Simple is ****ing Hard:

Inside the actual process of reimagining a logo

“Design is so simple, that’s why it is so complicated.”

Paul Rand

Our company, Density outgrew its original identity.

As designers it’s our job to identify that shift and push our teams to reconsider their most public symbol — the thing people recognize and remember; the mark we wear; the identity we proudly share.

Density’s initial technology involved WiFi. It was fitting then that this was our original mark.

There were two reasons we needed to revisit our identity.

  1. Density’s core technology was no longer WiFi
  2. Our mark ought to illustrate our purpose, not just our technology

Density measures the movement of people in a city; more specifically, ingress and egress to popular places (entrances and exits).

Armed with enthusiasm and a more mature sense of self… we went down the rabbit hole. A finished mark is always nice to consider and discuss but I thought it would be cool to show you the painstaking process, as well.

Logo Exploration

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The process is almost more important than the result. It took many hours and a lot of wrong turns.

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After roughly two weeks of drafting and presenting, we found our new logo.


Presentation is really important. As designers we must be able to tell a story as to why a certain solution will work. The rest of the team was unaware of this extensive brain-dump until after we landed on our final mark. Less than five percent of the ideation was worthy of showing to the team; however, each mark that made the cut was properly presented both visually and verbally with a strong supporting argument. If you truly believe you’ve found a solution to a problem then be prepared to sell it.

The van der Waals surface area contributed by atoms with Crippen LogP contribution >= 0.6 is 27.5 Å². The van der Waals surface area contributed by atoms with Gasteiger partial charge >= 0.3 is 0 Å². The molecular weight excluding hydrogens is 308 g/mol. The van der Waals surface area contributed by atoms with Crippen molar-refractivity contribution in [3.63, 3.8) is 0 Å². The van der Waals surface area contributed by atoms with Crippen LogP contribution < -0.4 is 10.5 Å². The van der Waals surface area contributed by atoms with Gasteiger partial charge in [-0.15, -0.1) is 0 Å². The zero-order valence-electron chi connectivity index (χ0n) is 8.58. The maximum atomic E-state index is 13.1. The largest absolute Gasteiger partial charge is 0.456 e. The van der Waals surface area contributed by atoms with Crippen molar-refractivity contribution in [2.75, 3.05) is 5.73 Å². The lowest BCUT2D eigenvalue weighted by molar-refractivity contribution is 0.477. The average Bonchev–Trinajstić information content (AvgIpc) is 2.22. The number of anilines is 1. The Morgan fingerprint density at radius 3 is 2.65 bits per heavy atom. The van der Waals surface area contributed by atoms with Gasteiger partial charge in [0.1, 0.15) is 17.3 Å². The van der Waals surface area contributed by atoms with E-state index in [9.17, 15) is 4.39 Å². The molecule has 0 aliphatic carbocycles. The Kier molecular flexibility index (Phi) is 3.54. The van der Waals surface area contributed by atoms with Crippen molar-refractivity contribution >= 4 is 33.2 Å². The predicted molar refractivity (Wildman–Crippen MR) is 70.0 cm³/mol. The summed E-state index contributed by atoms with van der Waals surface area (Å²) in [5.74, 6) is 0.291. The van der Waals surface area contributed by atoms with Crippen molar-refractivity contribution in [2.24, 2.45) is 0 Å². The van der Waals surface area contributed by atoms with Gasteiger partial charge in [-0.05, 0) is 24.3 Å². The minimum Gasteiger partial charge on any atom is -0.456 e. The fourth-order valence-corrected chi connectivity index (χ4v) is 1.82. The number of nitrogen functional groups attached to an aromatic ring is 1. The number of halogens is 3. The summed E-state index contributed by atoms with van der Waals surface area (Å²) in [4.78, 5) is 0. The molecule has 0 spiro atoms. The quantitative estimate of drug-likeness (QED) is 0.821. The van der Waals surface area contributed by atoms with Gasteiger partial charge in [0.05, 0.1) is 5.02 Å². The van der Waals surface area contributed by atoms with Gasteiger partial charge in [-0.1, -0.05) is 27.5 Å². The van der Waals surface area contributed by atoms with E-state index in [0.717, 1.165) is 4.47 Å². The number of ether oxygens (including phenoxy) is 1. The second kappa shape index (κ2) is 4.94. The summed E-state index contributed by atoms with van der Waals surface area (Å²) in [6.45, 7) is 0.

We call our new mark, the Ingress.

It’s derived from a revolving door. Which is both powered by people and a simultaneous ingress/egress.

We’re thrilled to wear this, to print and publish it, and announce it here, today.

Oh and a bonus… our new mark isn’t too far off from the Chinese character (人 — rén), which translates to “people.”

To learn more about Density, visit:

Download the iOS app here.